Thanks to the fantastic research of our partner school classes we were able to learn even more during our Sustainability Adventure in Mongolia. Via powerpoint presentations and WordPress blogs that they made themselves they answered our questions and provided us with important information about Mongolia and the demographic and energy-situation there.
Click on the following thumbnails to visit the students’ blogs and – like us – learn more.
It was also very helpful to discuss our questions with our partner classes in the USA and Austria, in order to learn more about what kinds of energy require raw natural resources, which do not, and what the consequences can result from the exploitation of the individual natural resources. Whereas coal and uranium are pulled out of the ground at huge mines in Mongolia for the generation of energy in coal and nuclear power plants (mostly abroad), the students used demographic and climate data to reach the conclusion that wind and solar energy would make most sense to use to generate electricity in Mongolia. And they weren’t far off the mark! At least compared to our observations while traveling through the Mongolian steppe: Almost every yurt in the countryside (traditional home – see picture) was equipped with a small solar panel. Since many of the yurts are a half-day ride away from each other, the UN thought that decentralized, autonomous electricity generation by way of solar energy could be perfect for the nomadic lifestyle of many Mongolians, and – like many Mongolians told us – the UN organized small solar panels for almost every family in the countryside. In that way they didn’t need to lay any power lines and yet there is electricity in the evenings for light and the telephone. Even we took advantage of this and were able to watch a silent movie with our host family in their yurt one evening on our tablet (see picture below).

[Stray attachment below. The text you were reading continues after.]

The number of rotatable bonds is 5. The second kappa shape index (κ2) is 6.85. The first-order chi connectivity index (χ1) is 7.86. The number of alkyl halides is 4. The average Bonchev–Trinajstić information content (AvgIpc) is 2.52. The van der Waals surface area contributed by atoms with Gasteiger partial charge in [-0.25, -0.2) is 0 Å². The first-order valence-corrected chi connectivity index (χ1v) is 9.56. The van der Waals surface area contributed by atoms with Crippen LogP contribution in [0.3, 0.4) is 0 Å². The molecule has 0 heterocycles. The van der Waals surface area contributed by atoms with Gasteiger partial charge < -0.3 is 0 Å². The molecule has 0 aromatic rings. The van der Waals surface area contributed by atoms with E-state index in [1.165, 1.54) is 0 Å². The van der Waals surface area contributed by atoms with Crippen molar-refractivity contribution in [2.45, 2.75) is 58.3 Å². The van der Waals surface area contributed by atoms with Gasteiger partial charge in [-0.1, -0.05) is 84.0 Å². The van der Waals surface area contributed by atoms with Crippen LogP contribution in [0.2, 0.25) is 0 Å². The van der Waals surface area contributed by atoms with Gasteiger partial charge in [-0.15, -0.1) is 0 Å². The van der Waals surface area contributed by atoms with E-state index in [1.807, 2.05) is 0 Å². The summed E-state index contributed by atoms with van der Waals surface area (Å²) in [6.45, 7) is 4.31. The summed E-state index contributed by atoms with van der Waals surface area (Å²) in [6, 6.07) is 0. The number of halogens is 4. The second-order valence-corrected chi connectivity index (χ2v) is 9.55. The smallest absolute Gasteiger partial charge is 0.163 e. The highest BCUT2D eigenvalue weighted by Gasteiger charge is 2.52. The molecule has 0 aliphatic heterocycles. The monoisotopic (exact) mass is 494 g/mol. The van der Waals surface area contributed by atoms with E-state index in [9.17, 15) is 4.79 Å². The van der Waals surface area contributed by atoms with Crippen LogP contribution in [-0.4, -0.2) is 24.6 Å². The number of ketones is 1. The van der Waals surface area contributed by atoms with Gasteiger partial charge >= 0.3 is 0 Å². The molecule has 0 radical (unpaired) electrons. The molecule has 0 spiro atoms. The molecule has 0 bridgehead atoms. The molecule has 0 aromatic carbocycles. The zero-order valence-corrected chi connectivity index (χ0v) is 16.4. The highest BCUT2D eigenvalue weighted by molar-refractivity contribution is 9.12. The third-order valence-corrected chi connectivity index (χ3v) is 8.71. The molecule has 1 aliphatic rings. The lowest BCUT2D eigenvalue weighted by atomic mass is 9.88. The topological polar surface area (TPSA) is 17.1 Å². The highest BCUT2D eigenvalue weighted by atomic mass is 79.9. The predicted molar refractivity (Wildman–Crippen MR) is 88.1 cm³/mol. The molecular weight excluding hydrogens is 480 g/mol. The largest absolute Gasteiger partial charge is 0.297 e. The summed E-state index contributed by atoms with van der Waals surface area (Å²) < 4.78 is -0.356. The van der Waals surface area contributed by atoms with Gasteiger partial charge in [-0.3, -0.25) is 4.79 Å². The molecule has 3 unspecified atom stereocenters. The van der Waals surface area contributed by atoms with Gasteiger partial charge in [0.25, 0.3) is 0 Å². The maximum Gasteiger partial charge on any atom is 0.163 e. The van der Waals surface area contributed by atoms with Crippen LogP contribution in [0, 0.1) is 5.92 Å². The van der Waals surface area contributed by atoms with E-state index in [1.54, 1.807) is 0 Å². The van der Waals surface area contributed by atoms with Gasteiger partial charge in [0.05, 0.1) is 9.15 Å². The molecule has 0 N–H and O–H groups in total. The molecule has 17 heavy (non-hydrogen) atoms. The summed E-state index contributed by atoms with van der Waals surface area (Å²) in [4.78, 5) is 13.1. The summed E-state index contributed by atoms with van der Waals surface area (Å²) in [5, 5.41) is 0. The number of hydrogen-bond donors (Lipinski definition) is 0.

We even spied a windmill farm a little outside of the capital city. So you were right. Of course coal is also used quite a bit for heating and for the generation of electricity so that there is enough energy available for the rapidly growing capital.
But does only Mongolia use the massive amounts of resources being mined there? Definitely not! As our school classes correctly pointed out, there are only about 2.9 million Mongolians and the average Mongolian uses only 1.338 kWh per year (compared to 7,758 kWh/year by the average Austrian and 12,186 kWh/year by the average American). And we saw firsthand during our trip through the country that at least the rural population in Mongolia lives very simply and sufficiently from their herds. Their yurts are heated with the dried dung from their animals and wood, and while we were volunteering with two different (nomadic) Mongolian families we even got to collect some dung and chop firewood ourselves.
But then why is mining booming in Mongolia and who is doing the mining?
To find that out we met up with Nicola Imoli, an Italian anthropologist conducting research in the capital of Mongolia, Ulan Bator, and he was able to tell us a little about how the situation is for local people living near the mines. For his research he spent time with local nomads in the middle of one of the largest mining areas in Mongolia and learned much about who operates the mines, what they are extracting, and how this mining activity impacts the local Mongolian people.
Our conclusion: Because it is their living space that is being changed drastically as a result of the extraction of resources, there was less reason for us to worry on our journey through southern Mongolia than for the people living there and therefore directly affected.
In the following edited interview with Nicola you can hear more about how much the Mongolians’ lives have been changed and what – at times surprising – issues the mining activities raise for the local people.
Thankfully, Nicola could also give us some good news: The local people have been able to make their voices heard by joining together. We had the opportunity to interview the executive director of Mine Watch Mongolia, Sukhgerel Dugersuren, by email. You can read a little about some of the biggest challenges and her greatest wishes and vision for a more sustainable future for Mongolia in the short interview here (download PDF).